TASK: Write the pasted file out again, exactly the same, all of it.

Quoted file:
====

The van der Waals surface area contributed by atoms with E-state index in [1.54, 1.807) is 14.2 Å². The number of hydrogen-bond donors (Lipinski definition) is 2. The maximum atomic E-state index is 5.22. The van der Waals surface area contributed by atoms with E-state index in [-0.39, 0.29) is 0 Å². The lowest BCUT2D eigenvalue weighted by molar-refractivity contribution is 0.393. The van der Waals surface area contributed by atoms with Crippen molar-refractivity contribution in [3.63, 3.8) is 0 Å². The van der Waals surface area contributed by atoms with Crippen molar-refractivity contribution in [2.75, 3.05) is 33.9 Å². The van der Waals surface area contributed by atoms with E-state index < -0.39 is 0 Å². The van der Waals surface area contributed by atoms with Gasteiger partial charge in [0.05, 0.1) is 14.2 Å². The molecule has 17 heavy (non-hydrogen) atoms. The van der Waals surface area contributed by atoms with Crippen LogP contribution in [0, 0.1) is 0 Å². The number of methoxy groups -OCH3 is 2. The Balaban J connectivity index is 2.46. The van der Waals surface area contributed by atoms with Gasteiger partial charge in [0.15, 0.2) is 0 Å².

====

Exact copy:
The van der Waals surface area contributed by atoms with E-state index in [1.54, 1.807) is 14.2 Å². The number of hydrogen-bond donors (Lipinski definition) is 2. The maximum atomic E-state index is 5.22. The van der Waals surface area contributed by atoms with E-state index in [-0.39, 0.29) is 0 Å². The lowest BCUT2D eigenvalue weighted by molar-refractivity contribution is 0.393. The van der Waals surface area contributed by atoms with Crippen molar-refractivity contribution in [3.63, 3.8) is 0 Å². The van der Waals surface area contributed by atoms with Crippen molar-refractivity contribution in [2.75, 3.05) is 33.9 Å². The van der Waals surface area contributed by atoms with E-state index < -0.39 is 0 Å². The van der Waals surface area contributed by atoms with Gasteiger partial charge in [0.05, 0.1) is 14.2 Å². The molecule has 17 heavy (non-hydrogen) atoms. The van der Waals surface area contributed by atoms with Crippen LogP contribution in [0, 0.1) is 0 Å². The number of methoxy groups -OCH3 is 2. The Balaban J connectivity index is 2.46. The van der Waals surface area contributed by atoms with Gasteiger partial charge in [0.15, 0.2) is 0 Å².